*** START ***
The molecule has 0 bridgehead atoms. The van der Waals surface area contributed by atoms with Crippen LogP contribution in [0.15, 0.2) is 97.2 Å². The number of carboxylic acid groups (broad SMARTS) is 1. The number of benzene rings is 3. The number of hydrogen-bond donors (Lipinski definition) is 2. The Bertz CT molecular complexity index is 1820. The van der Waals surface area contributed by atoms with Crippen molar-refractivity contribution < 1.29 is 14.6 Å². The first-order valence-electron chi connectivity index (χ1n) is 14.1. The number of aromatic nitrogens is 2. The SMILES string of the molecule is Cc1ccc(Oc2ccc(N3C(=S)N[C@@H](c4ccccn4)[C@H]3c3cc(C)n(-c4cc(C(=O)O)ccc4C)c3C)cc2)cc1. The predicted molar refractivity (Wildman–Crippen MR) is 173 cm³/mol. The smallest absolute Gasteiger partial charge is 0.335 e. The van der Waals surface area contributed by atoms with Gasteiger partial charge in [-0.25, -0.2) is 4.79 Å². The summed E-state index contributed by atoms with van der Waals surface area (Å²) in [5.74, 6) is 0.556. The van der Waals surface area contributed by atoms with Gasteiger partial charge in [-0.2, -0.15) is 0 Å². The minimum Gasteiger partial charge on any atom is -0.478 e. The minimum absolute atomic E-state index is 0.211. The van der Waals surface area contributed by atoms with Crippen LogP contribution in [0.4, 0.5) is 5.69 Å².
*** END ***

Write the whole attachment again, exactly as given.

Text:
The molecule has 0 bridgehead atoms. The van der Waals surface area contributed by atoms with Crippen LogP contribution in [0.15, 0.2) is 97.2 Å². The number of carboxylic acid groups (broad SMARTS) is 1. The number of benzene rings is 3. The number of hydrogen-bond donors (Lipinski definition) is 2. The Bertz CT molecular complexity index is 1820. The van der Waals surface area contributed by atoms with Crippen molar-refractivity contribution < 1.29 is 14.6 Å². The first-order valence-electron chi connectivity index (χ1n) is 14.1. The number of aromatic nitrogens is 2. The SMILES string of the molecule is Cc1ccc(Oc2ccc(N3C(=S)N[C@@H](c4ccccn4)[C@H]3c3cc(C)n(-c4cc(C(=O)O)ccc4C)c3C)cc2)cc1. The predicted molar refractivity (Wildman–Crippen MR) is 173 cm³/mol. The smallest absolute Gasteiger partial charge is 0.335 e. The van der Waals surface area contributed by atoms with Gasteiger partial charge in [-0.25, -0.2) is 4.79 Å². The summed E-state index contributed by atoms with van der Waals surface area (Å²) in [5.74, 6) is 0.556. The van der Waals surface area contributed by atoms with Gasteiger partial charge in [-0.2, -0.15) is 0 Å². The minimum Gasteiger partial charge on any atom is -0.478 e. The minimum absolute atomic E-state index is 0.211. The van der Waals surface area contributed by atoms with Crippen LogP contribution in [0.4, 0.5) is 5.69 Å².